We’ve all been there, done that, bought the t-shirt, dress, jeans and shoes that we didn’t really need. And now we’re broke and still have nothing to wear.

It might feel like a never-ending cycle that leaves you with a limp bank card and an overflowing closet, but there is some science to explain what makes us buy things all the time (and how sometimes, a little indulgence can be a good thing!).

During a shopping experience, the human brain releases dopamine, which causes us to feel pleasure, chemically programming our brain to respond positively to sales and advertisements. As with receiving rewards, we feel an instant sense of gratification at being able to obtain the item we want.

Additionally, split second decisions don’t function around a careful evaluation of possible outcomes. Instead, excitement causes a spike in brainwaves and results in emotional engagement with the product. Studies have shown that even just anticipating the experience can cause shoppers to instantly feel better.

So, you can almost justify any irresponsible shopping spree as the result of brain chemicals. But what are the consequences if we let our brains (and our bank cards) run wild?

Of course, there’s the obvious, such as financial constraints and a depressing bank statement. But a dependence on excessive shopping can actually become compulsive buying disorder. The fear of missing out on a purchase (otherwise known as ‘loss aversion theory’) causes one to irrationally overvalue the losses of not buying something – to the extent that this is valued at double as much as they’d gain by buying it. Such behaviour is also closely linked to hoarding, as many sufferers will keep every single purchase as a reminder of their ‘victory’ through buying it.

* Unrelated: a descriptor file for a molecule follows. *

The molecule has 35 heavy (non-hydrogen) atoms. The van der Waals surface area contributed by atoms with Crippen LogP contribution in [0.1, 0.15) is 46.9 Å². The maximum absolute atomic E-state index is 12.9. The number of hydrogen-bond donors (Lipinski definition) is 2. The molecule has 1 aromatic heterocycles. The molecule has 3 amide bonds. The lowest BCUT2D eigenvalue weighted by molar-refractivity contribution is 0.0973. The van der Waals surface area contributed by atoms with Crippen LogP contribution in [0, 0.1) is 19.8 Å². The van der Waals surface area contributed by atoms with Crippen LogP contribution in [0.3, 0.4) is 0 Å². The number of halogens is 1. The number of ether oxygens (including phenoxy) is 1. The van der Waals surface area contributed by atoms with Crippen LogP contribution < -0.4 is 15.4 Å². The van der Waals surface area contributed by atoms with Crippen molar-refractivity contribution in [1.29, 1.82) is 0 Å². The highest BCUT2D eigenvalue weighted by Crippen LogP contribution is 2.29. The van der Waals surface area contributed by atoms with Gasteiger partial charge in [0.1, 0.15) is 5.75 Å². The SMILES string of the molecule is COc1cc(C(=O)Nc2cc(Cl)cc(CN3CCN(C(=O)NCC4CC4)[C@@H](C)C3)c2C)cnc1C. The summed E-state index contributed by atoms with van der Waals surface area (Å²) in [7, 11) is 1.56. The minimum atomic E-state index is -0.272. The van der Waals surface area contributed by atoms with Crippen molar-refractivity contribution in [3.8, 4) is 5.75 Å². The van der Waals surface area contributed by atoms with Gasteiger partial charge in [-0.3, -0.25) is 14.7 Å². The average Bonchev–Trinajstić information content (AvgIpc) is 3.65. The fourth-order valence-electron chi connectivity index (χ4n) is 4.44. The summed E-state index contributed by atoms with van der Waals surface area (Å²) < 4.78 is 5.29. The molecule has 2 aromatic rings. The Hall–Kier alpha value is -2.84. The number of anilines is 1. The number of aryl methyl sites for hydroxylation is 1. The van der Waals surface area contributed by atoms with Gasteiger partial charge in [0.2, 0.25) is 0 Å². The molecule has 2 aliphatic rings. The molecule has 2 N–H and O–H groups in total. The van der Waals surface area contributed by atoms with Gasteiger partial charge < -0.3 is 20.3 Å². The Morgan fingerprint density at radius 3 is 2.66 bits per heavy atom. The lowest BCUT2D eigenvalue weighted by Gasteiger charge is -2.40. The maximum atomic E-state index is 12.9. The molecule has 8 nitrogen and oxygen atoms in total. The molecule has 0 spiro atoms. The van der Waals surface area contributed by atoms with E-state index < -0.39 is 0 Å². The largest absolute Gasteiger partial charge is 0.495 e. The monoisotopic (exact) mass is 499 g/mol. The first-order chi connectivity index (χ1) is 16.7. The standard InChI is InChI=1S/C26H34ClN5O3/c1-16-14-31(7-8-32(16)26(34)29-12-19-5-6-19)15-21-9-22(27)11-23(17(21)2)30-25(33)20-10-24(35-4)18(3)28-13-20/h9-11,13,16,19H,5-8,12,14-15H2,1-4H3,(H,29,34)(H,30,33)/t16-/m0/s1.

Of course, this is the worst-case scenario and a couple of shopping trips every now and then won’t hurt. Technically, it could even be beneficial for your mental health as it releases dopamine, which simulates feelings of happiness. However, uncontrolled spending can lead to larger money problems. This is especially prevalent around the Boxing Day and New Year sales, promising us savings that could make us happier than we thought possible. When shopping, it may be beneficial to take a moment to consider what you’re buying and whether you can justify it; one shopping trip seems affordable, but a prolonged habit of binge shopping is less so. As cool as the new outfit you have may be, you probably don’t need as much as your brain thinks you do.

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